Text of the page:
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More studies

“It is essential for neuroscientists to be able to understand the specific role that each subpopulation of neurons plays in a complex activity such as walking,” Jocelyn Bloch, a neurosurgeon at Lausanne University Hospital and co-author of the article, said in a note. . “Our new study, in which nine patients were able to restore a certain degree of motor function thanks to the implants, gives us important information about the process of reorganizing neurons in the spinal cord. We can now attempt to manipulate these neurons to regenerate the spinal cord.”

“The authors exercise caution because, given the complexity of the types of cells in the spinal cord, they consider that this is only one of those involved in the process, and that there may be other groups of neurons involved in different aspects of recovery,” Juan de los points out. Reyes Aguilar, a researcher from the Experimental Neurophysiology and Neurocircuitry Group at the National Hospital for Paraplegics in Spain, who was not involved in the study. “They also recognize that the work (identifying neurons) has been done in animals, and it is possible that there are different types of cells between different species. Therefore, it will be necessary to emphasize later, in post-mortem tissues from humans, that the modification of These neurons through the effect of epidural therapy,” he said.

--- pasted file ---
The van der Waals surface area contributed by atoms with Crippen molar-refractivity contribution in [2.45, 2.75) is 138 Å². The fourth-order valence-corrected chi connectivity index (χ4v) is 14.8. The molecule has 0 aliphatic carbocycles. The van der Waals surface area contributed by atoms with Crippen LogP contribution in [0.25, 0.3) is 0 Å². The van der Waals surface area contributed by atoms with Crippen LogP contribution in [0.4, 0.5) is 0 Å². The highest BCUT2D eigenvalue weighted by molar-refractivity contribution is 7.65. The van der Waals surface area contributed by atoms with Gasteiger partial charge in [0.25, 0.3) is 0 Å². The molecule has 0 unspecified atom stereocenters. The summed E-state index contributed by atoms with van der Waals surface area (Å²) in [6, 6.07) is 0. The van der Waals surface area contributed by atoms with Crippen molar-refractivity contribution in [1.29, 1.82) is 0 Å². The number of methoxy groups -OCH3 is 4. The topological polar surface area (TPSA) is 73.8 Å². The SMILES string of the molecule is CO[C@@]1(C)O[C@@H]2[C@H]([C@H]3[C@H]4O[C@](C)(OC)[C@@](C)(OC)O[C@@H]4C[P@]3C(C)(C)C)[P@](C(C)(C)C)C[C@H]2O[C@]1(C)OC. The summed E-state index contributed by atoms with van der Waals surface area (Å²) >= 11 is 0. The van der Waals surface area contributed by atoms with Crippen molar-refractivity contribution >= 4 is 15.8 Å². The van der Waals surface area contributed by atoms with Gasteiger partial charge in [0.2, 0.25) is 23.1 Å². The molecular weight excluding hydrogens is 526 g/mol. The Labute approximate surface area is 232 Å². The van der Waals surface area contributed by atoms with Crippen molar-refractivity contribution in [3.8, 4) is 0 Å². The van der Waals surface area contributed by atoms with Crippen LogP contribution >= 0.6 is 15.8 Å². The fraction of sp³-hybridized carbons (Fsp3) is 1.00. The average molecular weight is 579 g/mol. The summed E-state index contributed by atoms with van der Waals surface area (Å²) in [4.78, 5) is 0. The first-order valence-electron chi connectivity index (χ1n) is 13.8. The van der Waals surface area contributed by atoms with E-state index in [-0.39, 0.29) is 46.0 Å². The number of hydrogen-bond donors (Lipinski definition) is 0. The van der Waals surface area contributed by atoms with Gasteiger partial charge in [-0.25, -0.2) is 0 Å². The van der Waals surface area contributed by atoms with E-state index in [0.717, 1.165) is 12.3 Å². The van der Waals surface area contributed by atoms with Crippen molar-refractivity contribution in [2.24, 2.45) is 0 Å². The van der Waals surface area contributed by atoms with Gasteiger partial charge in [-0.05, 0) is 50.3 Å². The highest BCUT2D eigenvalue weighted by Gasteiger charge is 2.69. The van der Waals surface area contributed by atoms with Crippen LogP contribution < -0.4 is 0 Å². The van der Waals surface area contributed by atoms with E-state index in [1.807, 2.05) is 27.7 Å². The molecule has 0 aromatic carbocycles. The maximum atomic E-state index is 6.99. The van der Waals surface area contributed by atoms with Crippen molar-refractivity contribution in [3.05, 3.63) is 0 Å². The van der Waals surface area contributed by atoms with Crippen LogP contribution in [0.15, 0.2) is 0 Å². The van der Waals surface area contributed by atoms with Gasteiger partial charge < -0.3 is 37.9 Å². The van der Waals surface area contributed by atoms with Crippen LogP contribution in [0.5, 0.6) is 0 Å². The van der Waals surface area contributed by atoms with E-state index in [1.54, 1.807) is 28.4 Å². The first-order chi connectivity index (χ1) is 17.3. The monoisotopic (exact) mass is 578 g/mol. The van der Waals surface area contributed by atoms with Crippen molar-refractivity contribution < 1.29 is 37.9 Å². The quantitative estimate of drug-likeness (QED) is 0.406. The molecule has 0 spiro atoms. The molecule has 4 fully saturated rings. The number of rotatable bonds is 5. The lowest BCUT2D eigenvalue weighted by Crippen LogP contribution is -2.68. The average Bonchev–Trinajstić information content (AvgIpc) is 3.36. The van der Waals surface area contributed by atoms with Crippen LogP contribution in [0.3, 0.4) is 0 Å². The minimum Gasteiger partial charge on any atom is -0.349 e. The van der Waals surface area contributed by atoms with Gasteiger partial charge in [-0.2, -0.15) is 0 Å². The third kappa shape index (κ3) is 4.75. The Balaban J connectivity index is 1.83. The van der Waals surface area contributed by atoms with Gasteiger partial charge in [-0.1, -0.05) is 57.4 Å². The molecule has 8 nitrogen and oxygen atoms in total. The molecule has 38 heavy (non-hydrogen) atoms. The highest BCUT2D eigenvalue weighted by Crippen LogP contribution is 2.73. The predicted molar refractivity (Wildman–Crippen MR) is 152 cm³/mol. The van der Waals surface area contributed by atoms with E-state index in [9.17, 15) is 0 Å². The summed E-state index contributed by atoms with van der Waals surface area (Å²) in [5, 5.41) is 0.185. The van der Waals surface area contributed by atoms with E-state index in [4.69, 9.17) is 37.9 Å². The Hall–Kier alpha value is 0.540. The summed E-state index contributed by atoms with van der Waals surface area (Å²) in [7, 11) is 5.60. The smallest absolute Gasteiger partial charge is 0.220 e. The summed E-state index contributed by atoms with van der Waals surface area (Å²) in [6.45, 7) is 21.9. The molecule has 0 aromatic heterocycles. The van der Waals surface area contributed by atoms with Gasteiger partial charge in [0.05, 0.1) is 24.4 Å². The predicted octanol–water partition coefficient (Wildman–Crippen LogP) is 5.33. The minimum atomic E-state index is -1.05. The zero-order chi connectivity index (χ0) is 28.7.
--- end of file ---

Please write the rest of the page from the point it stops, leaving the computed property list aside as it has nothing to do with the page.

However, Aguilar highlights that “the prospects for better outcomes are very good and feasible.” “The strides that Curtin’s group has taken in this area have been solid, and this work is an important advance built on a large base of knowledge, with the potential to improve rehabilitative treatment for people with spinal cord injuries. Optimization of therapies can be achieved through a combination of suprastimulation and Dura implants have better and appropriate stimulation protocols to generate more lasting effects,” he says.